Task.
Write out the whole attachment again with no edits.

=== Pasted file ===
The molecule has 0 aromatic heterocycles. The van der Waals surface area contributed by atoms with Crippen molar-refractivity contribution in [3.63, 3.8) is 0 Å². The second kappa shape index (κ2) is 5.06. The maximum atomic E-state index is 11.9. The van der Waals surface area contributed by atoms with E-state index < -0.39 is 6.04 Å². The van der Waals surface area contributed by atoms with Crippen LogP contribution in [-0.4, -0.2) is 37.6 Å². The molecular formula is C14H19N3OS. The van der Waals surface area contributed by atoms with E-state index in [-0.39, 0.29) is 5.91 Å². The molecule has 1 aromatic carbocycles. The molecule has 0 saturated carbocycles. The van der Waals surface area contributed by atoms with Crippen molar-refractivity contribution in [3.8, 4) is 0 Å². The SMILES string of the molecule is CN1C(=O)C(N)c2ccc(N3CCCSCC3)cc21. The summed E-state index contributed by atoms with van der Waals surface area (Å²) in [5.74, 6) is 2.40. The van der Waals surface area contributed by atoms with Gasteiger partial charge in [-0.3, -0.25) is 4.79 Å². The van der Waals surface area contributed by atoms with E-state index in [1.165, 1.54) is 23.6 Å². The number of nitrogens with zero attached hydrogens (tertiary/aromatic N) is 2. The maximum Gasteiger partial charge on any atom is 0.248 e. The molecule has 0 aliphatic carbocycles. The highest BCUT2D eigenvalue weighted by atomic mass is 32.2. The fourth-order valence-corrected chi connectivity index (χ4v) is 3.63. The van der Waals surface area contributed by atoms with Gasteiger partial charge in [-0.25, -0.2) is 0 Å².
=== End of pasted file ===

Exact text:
The molecule has 0 aromatic heterocycles. The van der Waals surface area contributed by atoms with Crippen molar-refractivity contribution in [3.63, 3.8) is 0 Å². The second kappa shape index (κ2) is 5.06. The maximum atomic E-state index is 11.9. The van der Waals surface area contributed by atoms with E-state index < -0.39 is 6.04 Å². The van der Waals surface area contributed by atoms with Crippen LogP contribution in [-0.4, -0.2) is 37.6 Å². The molecular formula is C14H19N3OS. The van der Waals surface area contributed by atoms with E-state index in [-0.39, 0.29) is 5.91 Å². The molecule has 1 aromatic carbocycles. The molecule has 0 saturated carbocycles. The van der Waals surface area contributed by atoms with Crippen molar-refractivity contribution in [3.8, 4) is 0 Å². The SMILES string of the molecule is CN1C(=O)C(N)c2ccc(N3CCCSCC3)cc21. The summed E-state index contributed by atoms with van der Waals surface area (Å²) in [5.74, 6) is 2.40. The van der Waals surface area contributed by atoms with Gasteiger partial charge in [-0.3, -0.25) is 4.79 Å². The van der Waals surface area contributed by atoms with E-state index in [1.165, 1.54) is 23.6 Å². The number of nitrogens with zero attached hydrogens (tertiary/aromatic N) is 2. The maximum Gasteiger partial charge on any atom is 0.248 e. The molecule has 0 aliphatic carbocycles. The highest BCUT2D eigenvalue weighted by atomic mass is 32.2. The fourth-order valence-corrected chi connectivity index (χ4v) is 3.63. The van der Waals surface area contributed by atoms with Gasteiger partial charge in [-0.25, -0.2) is 0 Å².